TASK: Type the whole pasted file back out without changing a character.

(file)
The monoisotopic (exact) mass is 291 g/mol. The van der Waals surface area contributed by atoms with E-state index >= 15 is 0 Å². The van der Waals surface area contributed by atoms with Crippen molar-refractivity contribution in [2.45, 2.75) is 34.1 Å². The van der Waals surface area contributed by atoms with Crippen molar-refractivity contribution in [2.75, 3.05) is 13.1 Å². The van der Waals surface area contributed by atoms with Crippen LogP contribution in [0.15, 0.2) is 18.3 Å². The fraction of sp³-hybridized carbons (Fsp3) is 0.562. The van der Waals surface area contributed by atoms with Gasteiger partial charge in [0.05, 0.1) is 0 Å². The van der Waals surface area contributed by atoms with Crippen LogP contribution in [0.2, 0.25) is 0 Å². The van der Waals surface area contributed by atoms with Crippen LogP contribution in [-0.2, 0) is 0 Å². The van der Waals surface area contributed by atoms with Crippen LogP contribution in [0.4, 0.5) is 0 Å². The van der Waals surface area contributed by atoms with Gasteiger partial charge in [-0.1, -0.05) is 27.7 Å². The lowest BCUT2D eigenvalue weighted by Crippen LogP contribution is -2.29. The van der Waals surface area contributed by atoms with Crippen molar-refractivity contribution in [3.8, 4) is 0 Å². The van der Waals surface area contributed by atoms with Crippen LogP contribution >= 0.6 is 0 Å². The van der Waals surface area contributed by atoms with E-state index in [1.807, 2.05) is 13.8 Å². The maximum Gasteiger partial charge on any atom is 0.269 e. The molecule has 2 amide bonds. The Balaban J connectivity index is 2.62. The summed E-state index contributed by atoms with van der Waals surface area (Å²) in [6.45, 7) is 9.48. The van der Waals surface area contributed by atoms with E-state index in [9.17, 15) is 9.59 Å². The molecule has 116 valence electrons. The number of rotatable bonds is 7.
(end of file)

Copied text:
The monoisotopic (exact) mass is 291 g/mol. The van der Waals surface area contributed by atoms with E-state index >= 15 is 0 Å². The van der Waals surface area contributed by atoms with Crippen molar-refractivity contribution in [2.45, 2.75) is 34.1 Å². The van der Waals surface area contributed by atoms with Crippen molar-refractivity contribution in [2.75, 3.05) is 13.1 Å². The van der Waals surface area contributed by atoms with Crippen LogP contribution in [0.15, 0.2) is 18.3 Å². The fraction of sp³-hybridized carbons (Fsp3) is 0.562. The van der Waals surface area contributed by atoms with Gasteiger partial charge in [0.05, 0.1) is 0 Å². The van der Waals surface area contributed by atoms with Crippen LogP contribution in [0.2, 0.25) is 0 Å². The van der Waals surface area contributed by atoms with Crippen LogP contribution in [-0.2, 0) is 0 Å². The van der Waals surface area contributed by atoms with Crippen LogP contribution in [0.4, 0.5) is 0 Å². The van der Waals surface area contributed by atoms with Gasteiger partial charge in [-0.1, -0.05) is 27.7 Å². The lowest BCUT2D eigenvalue weighted by Crippen LogP contribution is -2.29. The van der Waals surface area contributed by atoms with Crippen molar-refractivity contribution in [3.8, 4) is 0 Å². The van der Waals surface area contributed by atoms with Crippen LogP contribution >= 0.6 is 0 Å². The van der Waals surface area contributed by atoms with E-state index in [1.807, 2.05) is 13.8 Å². The maximum Gasteiger partial charge on any atom is 0.269 e. The molecule has 2 amide bonds. The Balaban J connectivity index is 2.62. The summed E-state index contributed by atoms with van der Waals surface area (Å²) in [6.45, 7) is 9.48. The van der Waals surface area contributed by atoms with E-state index in [9.17, 15) is 9.59 Å². The molecule has 116 valence electrons. The number of rotatable bonds is 7.